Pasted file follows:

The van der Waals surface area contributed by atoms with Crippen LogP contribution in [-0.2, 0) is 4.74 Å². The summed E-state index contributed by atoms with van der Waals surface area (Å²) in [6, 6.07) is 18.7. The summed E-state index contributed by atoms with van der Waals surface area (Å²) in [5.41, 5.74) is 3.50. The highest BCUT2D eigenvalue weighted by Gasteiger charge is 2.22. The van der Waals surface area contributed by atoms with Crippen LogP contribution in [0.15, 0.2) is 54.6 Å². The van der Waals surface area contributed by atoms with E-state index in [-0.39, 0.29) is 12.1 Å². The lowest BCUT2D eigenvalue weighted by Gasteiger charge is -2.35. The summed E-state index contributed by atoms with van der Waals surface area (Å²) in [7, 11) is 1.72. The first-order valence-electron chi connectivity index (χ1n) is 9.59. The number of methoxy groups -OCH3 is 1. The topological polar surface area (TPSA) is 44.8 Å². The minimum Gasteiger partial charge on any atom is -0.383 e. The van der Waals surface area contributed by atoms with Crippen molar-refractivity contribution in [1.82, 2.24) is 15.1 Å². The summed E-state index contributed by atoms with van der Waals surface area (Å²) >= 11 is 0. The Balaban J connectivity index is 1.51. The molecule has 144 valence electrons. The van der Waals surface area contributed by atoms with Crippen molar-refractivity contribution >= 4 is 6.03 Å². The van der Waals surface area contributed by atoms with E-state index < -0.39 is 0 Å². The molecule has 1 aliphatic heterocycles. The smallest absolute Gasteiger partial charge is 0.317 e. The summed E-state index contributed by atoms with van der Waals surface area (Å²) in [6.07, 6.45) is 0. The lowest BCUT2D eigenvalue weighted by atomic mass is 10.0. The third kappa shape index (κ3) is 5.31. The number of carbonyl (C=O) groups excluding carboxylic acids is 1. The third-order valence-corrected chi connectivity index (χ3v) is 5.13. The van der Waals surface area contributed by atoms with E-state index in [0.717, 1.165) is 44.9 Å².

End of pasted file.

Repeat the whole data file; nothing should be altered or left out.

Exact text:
The van der Waals surface area contributed by atoms with Crippen LogP contribution in [-0.2, 0) is 4.74 Å². The summed E-state index contributed by atoms with van der Waals surface area (Å²) in [6, 6.07) is 18.7. The summed E-state index contributed by atoms with van der Waals surface area (Å²) in [5.41, 5.74) is 3.50. The highest BCUT2D eigenvalue weighted by Gasteiger charge is 2.22. The van der Waals surface area contributed by atoms with Crippen LogP contribution in [0.15, 0.2) is 54.6 Å². The van der Waals surface area contributed by atoms with E-state index in [-0.39, 0.29) is 12.1 Å². The lowest BCUT2D eigenvalue weighted by Gasteiger charge is -2.35. The summed E-state index contributed by atoms with van der Waals surface area (Å²) in [7, 11) is 1.72. The first-order valence-electron chi connectivity index (χ1n) is 9.59. The number of methoxy groups -OCH3 is 1. The topological polar surface area (TPSA) is 44.8 Å². The minimum Gasteiger partial charge on any atom is -0.383 e. The van der Waals surface area contributed by atoms with Crippen molar-refractivity contribution in [1.82, 2.24) is 15.1 Å². The summed E-state index contributed by atoms with van der Waals surface area (Å²) >= 11 is 0. The Balaban J connectivity index is 1.51. The molecule has 144 valence electrons. The van der Waals surface area contributed by atoms with Crippen molar-refractivity contribution >= 4 is 6.03 Å². The van der Waals surface area contributed by atoms with E-state index < -0.39 is 0 Å². The molecule has 1 aliphatic heterocycles. The smallest absolute Gasteiger partial charge is 0.317 e. The summed E-state index contributed by atoms with van der Waals surface area (Å²) in [6.07, 6.45) is 0. The lowest BCUT2D eigenvalue weighted by atomic mass is 10.0. The third kappa shape index (κ3) is 5.31. The number of carbonyl (C=O) groups excluding carboxylic acids is 1. The third-order valence-corrected chi connectivity index (χ3v) is 5.13. The van der Waals surface area contributed by atoms with E-state index in [0.717, 1.165) is 44.9 Å².